In that moment, Tutu said, he felt hopeless. Seeking relief from the despair, he wandered into the garden of a nearby theological college. The date was August 6, the Feast of the Transfiguration, and in that garden where Tutu sat down to pray he came upon a simple wooden cross. And as he gazed at the Cross, Tutu said it suddenly dawned on him how this wooden cross, once a ghastly instrument of death used by the most powerful empire on earth to crucify those who opposed its power, had been transfigured by Christ’s resurrection into its polar opposite, a symbol of enduring life and hope for billions of people around the globe.
That moment in the garden, Tutu told us, renewed his faith in what he calls the principle of transfiguration: that nothing, no one, and no situation, is ‘untransfigurable,’ and that the whole of creation eagerly awaits its transfiguration, when it will be released from its bondage and share in the glorious liberty that God intends for all persons and all things. And, of course, South Africa’s subsequent history testifies to this faith.
My second transfiguration story is rather different. The first time in human history that a nuclear weapon was used by one nation against another also occurred on the sixth of August, the Feast of the Transfiguration in 1945, when the United States dropped an atomic bomb on the city of Hiroshima and decimated its people. At the first testing of the bomb, J. Robert Oppenheimer, one of its inventors, upon seeing the explosion, quoted the moment in the Bhagavad Gita, when the god Krishna reveals himself to Arjuna in his full, terrible glory: “I have become Death, destroyer of worlds.”
Oppenheimer saw in that atomic explosion a transfiguration of scientific achievement into horror and death, just as Tutu saw in the cross a transfiguration of horror and death into a new hope for humanity.
These two transfiguration stories bracket for us a very real and urgent decision – a decision of faith. We can, on the one hand, open our eyes to the glory of God’s radiant self-giving nature, and allow ourselves to be transfigured by the purity of that love into agents for the renewal of this broken world. Or, on the other, we can remain captive to the gods of this world and allow ourselves to be disfigured by a vain preoccupation with our own power, one that too often has been used to destroy.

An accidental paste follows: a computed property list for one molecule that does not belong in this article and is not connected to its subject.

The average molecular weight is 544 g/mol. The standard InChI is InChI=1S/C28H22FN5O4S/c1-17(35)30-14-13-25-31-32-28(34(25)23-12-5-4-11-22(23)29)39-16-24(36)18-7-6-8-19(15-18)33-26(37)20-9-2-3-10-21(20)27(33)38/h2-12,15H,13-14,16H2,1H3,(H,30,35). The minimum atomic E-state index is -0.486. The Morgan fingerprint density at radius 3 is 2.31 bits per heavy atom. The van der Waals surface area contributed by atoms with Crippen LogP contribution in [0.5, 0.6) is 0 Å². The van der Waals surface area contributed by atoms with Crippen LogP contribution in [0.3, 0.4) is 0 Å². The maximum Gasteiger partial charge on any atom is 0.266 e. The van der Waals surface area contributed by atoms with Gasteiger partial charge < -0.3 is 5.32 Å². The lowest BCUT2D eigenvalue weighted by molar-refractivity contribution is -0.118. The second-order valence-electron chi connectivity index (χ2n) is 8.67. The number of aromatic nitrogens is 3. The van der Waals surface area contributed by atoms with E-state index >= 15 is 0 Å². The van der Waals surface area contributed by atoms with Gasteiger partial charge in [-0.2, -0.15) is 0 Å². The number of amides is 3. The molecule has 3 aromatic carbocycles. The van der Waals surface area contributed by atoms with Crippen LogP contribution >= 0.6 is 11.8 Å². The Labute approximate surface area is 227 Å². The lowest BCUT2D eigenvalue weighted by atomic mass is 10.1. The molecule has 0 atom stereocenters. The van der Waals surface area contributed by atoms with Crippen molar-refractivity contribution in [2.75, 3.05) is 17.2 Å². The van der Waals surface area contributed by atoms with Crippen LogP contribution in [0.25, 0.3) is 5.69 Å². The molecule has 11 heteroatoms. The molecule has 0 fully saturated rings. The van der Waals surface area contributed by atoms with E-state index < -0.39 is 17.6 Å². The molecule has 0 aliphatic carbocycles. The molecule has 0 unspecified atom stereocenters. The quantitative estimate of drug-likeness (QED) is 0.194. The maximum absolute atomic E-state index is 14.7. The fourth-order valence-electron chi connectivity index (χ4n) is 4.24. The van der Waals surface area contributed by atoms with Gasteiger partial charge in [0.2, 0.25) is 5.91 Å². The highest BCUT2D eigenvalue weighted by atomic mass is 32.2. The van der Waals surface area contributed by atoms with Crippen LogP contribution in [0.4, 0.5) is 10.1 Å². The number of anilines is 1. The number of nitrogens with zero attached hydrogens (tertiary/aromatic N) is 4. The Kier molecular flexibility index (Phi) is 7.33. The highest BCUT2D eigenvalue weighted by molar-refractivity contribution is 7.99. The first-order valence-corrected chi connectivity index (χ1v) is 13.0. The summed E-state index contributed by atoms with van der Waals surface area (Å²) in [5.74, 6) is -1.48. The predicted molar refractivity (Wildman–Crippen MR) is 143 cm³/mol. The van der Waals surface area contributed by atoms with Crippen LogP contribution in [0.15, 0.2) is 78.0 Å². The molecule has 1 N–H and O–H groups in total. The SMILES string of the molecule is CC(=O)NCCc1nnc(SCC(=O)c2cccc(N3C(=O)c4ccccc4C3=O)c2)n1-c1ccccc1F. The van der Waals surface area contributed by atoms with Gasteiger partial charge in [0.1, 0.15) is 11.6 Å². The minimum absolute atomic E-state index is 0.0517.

This little story from the gospels presents us, then, not with some idle miracle tale; but rather with a moment of existential choice about who we are and what we want our world to become. And, I dare say, it also may be why at least some Harvard students and faculty take a moment out of their week to listen for God’s voice in these sacred stories.
Let us pray: “O God of light and life, lead us all up to the mountaintop, pull back the veil of pride that blinds us to your glory, transfigure us with the power of your radiant presence, and then send us back out into the world to be your agents of transfiguring love so that, through us, you might heal all who are hurting, make whole all that is broken, restore all that is lost, and renew the spirits of all who despair. We pray these things in your holy name. Amen.”
Together, let us pray with the words Jesus gave his disciples:
“Our Father, who art in heaven, hallowed be thy Name, thy Kingdom come, thy will be done, on earth as it is in heaven. Give us this day our daily bread. And forgive us our trespasses as we forgive those who trespass against us. And lead us not into temptation, but deliver us from evil. For thine is the kingdom, and the power, and the glory, forever and ever. Amen.”